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Governor ready to confront, not cringe from, financial crisis
The financial storm clouds mounting overhead don't have the Governor from Duck Run hiding his head, as Ted Strickland proposed programs to boost education and employment in his State of the State address Feb. 6.
"What could we do if we're not afraid?" asked Strickland. "We all know we're facing a serious economic downturn. The nation's distress is felt here as well...We are challenged, but we will not back down."
Ohio confronts a budget shortfall of more than $700 million.
Reaffirming a constitutional duty to keep the budget balanced, the governor has directed state agencies to implement more than $733 million in cost savings, management strategies, program reductions, and efficiencies.
But we cannot simply put a patch on the budget, the governor said.
Strickland announced a $1.7 billion stimulus package aimed to create over 80,000 jobs to combat unemployment.
The "Building Ohio Jobs" plan will invest in infrastructure and industries, such as renewable energy and biomedicine, to create future opportunities to grow.
The plan will also invest in the Ohio Main Streets Renewal initiative, the Clean Ohio Fund, and the Ohio Public Works Commission to spur redevelopment and revitalize neighborhoods in cities and towns.
"Watching, wishing, and waiting will not create Ohio jobs," said Strickland. "But a bold and balanced investment in Ohio will."
Seniors to Sophomores
In connection with the availability of quality jobs, Strickland emphasized the necessity of a high-quality collegiate education.
Under Ohio's ten-year plan for colleges and universities, Strickland promised to provide higher education within 30 miles of every Ohioan at an affordable rate.
In order to increase the number of college graduates and decrease the cost of education, Strickland also introduced the "Seniors to Sophomores" initiative.
Beginning in the fall, every academically qualified 12th-grader will be given the option to spend their senior year of high school on a University System of Ohio campus.
Participants will graduate from high school ready to start their sophomore year in college.
Tuition for that year will be free.
Strickland hopes to extend the standard for higher education into the primary and secondary realms as well.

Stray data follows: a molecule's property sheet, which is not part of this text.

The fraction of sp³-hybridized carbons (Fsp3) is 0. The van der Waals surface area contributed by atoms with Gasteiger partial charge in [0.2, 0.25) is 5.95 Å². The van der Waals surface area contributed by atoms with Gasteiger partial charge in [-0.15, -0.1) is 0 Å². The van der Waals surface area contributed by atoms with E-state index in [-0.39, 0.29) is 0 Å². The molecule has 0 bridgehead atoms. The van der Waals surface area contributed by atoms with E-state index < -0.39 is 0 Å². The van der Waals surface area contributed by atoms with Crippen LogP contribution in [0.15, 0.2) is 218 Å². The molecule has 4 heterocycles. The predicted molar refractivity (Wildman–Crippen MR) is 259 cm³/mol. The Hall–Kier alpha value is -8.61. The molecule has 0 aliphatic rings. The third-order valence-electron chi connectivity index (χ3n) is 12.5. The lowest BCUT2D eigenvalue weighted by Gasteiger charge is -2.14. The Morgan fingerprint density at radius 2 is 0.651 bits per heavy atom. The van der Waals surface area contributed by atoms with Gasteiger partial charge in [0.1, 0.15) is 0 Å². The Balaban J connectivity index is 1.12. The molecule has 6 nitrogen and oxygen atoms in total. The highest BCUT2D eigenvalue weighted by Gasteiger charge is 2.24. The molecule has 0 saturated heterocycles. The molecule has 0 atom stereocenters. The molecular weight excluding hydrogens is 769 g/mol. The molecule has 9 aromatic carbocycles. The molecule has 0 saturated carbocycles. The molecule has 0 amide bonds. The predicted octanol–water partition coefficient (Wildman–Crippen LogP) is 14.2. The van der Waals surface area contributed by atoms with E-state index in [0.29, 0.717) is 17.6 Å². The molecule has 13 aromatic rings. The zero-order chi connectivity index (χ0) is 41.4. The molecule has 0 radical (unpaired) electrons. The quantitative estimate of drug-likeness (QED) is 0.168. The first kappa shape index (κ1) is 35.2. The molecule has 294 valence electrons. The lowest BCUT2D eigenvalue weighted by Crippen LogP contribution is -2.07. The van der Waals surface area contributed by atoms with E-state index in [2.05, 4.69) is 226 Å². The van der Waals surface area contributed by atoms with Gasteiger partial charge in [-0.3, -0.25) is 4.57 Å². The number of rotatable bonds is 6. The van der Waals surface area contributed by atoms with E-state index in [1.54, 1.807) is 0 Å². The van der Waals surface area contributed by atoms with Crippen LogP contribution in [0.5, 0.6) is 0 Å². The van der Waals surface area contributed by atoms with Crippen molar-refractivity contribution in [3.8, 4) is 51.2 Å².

"Some think of primary and secondary education in Ohio as a problem to be solved," said Strickland. "But our schools are not problems; they are solutions."
The governor proposed to guide efforts to create environments that foster creativity, innovation, and global competence by strengthening the commitment to public education, the base of higher education.
In order to kick-start progress, Strickland looks to create a new position of director of the Department of Education.
The office would be appointed by the governor, subject to the approval of the Senate, and would oversee all Department of Education efforts.
The existing structure, including the State Board of Education and the State Superintendent of Schools, would remain in place in advisory and additional roles as determined by the director.
A change in the organization of the department will instill, as in higher education, a direct line of responsibility and accountability in primary and secondary education.
Mortgage crisis confronted
The subject of accountability was also applied to sub-prime mortgage lenders.
Last year, Strickland created the Foreclosure Prevention Task Force to respond to the issue of foreclosures and asked lenders to agree to set practices such as notifying borrowers of any rate changes in advance and providing updates to the state on foreclosures.
The lenders did not cooperate.
"If they refuse to work with us to protect Ohio homeowners then we will take action," said Strickland.
The Director of Commerce will draft rules that the industry will be required to follow.
Strickland also showed a commitment, not only to homeowners, but to veterans looking to return home. The governor hopes to create an Ohio Department of Veterans Affairs to consolidate veterans programs into one agency.
"Our veterans deserve nothing less than our best efforts," said Strickland.
The department will help provide benefits to returning veterans.
"Ohio's future does not belong to those who lack courage," concluded Strickland. "What can we do if we're not afraid? We can succeed."
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